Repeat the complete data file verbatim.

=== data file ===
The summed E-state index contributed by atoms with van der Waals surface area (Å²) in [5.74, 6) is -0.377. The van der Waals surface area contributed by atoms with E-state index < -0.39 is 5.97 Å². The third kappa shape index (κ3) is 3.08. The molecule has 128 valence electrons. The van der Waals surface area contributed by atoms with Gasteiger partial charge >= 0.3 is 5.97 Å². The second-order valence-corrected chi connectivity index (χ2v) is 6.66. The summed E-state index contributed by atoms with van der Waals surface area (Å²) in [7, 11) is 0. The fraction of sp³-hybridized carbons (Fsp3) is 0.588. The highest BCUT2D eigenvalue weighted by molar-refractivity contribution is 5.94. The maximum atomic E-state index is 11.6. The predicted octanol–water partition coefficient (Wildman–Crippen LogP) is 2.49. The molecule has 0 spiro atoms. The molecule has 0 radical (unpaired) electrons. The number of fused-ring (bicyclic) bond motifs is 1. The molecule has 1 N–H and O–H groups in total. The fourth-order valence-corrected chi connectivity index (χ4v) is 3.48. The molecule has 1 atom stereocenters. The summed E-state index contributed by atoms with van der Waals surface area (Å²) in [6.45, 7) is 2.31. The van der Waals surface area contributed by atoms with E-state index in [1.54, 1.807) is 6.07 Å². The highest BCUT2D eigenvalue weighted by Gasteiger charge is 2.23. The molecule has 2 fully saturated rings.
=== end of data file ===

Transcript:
The summed E-state index contributed by atoms with van der Waals surface area (Å²) in [5.74, 6) is -0.377. The van der Waals surface area contributed by atoms with E-state index < -0.39 is 5.97 Å². The third kappa shape index (κ3) is 3.08. The molecule has 128 valence electrons. The van der Waals surface area contributed by atoms with Gasteiger partial charge >= 0.3 is 5.97 Å². The second-order valence-corrected chi connectivity index (χ2v) is 6.66. The summed E-state index contributed by atoms with van der Waals surface area (Å²) in [7, 11) is 0. The fraction of sp³-hybridized carbons (Fsp3) is 0.588. The highest BCUT2D eigenvalue weighted by molar-refractivity contribution is 5.94. The maximum atomic E-state index is 11.6. The predicted octanol–water partition coefficient (Wildman–Crippen LogP) is 2.49. The molecule has 0 spiro atoms. The molecule has 0 radical (unpaired) electrons. The number of fused-ring (bicyclic) bond motifs is 1. The molecule has 1 N–H and O–H groups in total. The fourth-order valence-corrected chi connectivity index (χ4v) is 3.48. The molecule has 1 atom stereocenters. The summed E-state index contributed by atoms with van der Waals surface area (Å²) in [6.45, 7) is 2.31. The van der Waals surface area contributed by atoms with E-state index in [1.54, 1.807) is 6.07 Å². The highest BCUT2D eigenvalue weighted by Gasteiger charge is 2.23. The molecule has 2 fully saturated rings.